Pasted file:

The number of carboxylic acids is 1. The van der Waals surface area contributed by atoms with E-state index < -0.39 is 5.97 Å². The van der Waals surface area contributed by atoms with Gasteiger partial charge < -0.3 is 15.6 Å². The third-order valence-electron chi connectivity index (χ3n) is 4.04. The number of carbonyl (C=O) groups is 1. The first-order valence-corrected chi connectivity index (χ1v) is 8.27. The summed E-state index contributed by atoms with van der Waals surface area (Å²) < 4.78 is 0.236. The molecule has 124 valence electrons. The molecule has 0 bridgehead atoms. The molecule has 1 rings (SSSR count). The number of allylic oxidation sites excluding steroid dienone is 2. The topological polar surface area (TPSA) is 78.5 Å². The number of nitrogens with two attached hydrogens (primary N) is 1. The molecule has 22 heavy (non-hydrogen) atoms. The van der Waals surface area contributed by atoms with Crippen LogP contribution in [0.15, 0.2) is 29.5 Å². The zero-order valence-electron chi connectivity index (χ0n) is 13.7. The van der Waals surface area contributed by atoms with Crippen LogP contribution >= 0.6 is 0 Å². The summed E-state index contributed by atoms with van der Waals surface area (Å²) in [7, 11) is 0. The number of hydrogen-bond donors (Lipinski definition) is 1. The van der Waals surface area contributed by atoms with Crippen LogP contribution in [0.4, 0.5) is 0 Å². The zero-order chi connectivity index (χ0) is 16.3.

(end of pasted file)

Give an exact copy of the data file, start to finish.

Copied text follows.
The number of carboxylic acids is 1. The van der Waals surface area contributed by atoms with E-state index < -0.39 is 5.97 Å². The van der Waals surface area contributed by atoms with Gasteiger partial charge < -0.3 is 15.6 Å². The third-order valence-electron chi connectivity index (χ3n) is 4.04. The number of carbonyl (C=O) groups is 1. The first-order valence-corrected chi connectivity index (χ1v) is 8.27. The summed E-state index contributed by atoms with van der Waals surface area (Å²) < 4.78 is 0.236. The molecule has 124 valence electrons. The molecule has 0 bridgehead atoms. The molecule has 1 rings (SSSR count). The number of allylic oxidation sites excluding steroid dienone is 2. The topological polar surface area (TPSA) is 78.5 Å². The number of nitrogens with two attached hydrogens (primary N) is 1. The molecule has 22 heavy (non-hydrogen) atoms. The van der Waals surface area contributed by atoms with Crippen LogP contribution in [0.15, 0.2) is 29.5 Å². The zero-order valence-electron chi connectivity index (χ0n) is 13.7. The van der Waals surface area contributed by atoms with Crippen LogP contribution >= 0.6 is 0 Å². The summed E-state index contributed by atoms with van der Waals surface area (Å²) in [7, 11) is 0. The number of hydrogen-bond donors (Lipinski definition) is 1. The van der Waals surface area contributed by atoms with Crippen LogP contribution in [0.4, 0.5) is 0 Å². The zero-order chi connectivity index (χ0) is 16.3.